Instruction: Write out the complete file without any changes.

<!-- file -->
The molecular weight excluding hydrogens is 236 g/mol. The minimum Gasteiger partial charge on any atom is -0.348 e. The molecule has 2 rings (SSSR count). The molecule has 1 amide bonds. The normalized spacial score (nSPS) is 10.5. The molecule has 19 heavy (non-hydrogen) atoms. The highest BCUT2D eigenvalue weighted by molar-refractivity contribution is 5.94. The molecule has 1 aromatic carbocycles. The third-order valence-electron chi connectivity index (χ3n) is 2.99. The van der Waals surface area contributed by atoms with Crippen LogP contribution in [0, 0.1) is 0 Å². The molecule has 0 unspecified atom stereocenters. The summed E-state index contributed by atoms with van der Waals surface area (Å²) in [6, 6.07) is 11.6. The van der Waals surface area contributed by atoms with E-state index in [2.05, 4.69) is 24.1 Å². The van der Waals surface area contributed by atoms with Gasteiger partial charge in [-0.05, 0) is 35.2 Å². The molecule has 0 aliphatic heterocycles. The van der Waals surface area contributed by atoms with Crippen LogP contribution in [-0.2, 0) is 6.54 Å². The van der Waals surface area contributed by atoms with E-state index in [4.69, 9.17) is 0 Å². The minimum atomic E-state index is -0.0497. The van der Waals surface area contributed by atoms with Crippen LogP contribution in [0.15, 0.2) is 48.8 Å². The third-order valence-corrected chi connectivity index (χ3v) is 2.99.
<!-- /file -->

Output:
The molecular weight excluding hydrogens is 236 g/mol. The minimum Gasteiger partial charge on any atom is -0.348 e. The molecule has 2 rings (SSSR count). The molecule has 1 amide bonds. The normalized spacial score (nSPS) is 10.5. The molecule has 19 heavy (non-hydrogen) atoms. The highest BCUT2D eigenvalue weighted by molar-refractivity contribution is 5.94. The molecule has 1 aromatic carbocycles. The third-order valence-electron chi connectivity index (χ3n) is 2.99. The van der Waals surface area contributed by atoms with Crippen LogP contribution in [0, 0.1) is 0 Å². The molecule has 0 unspecified atom stereocenters. The summed E-state index contributed by atoms with van der Waals surface area (Å²) in [6, 6.07) is 11.6. The van der Waals surface area contributed by atoms with E-state index in [2.05, 4.69) is 24.1 Å². The van der Waals surface area contributed by atoms with Gasteiger partial charge in [-0.05, 0) is 35.2 Å². The molecule has 0 aliphatic heterocycles. The van der Waals surface area contributed by atoms with Crippen LogP contribution in [-0.2, 0) is 6.54 Å². The van der Waals surface area contributed by atoms with E-state index in [4.69, 9.17) is 0 Å². The minimum atomic E-state index is -0.0497. The van der Waals surface area contributed by atoms with Crippen LogP contribution in [0.15, 0.2) is 48.8 Å². The third-order valence-corrected chi connectivity index (χ3v) is 2.99.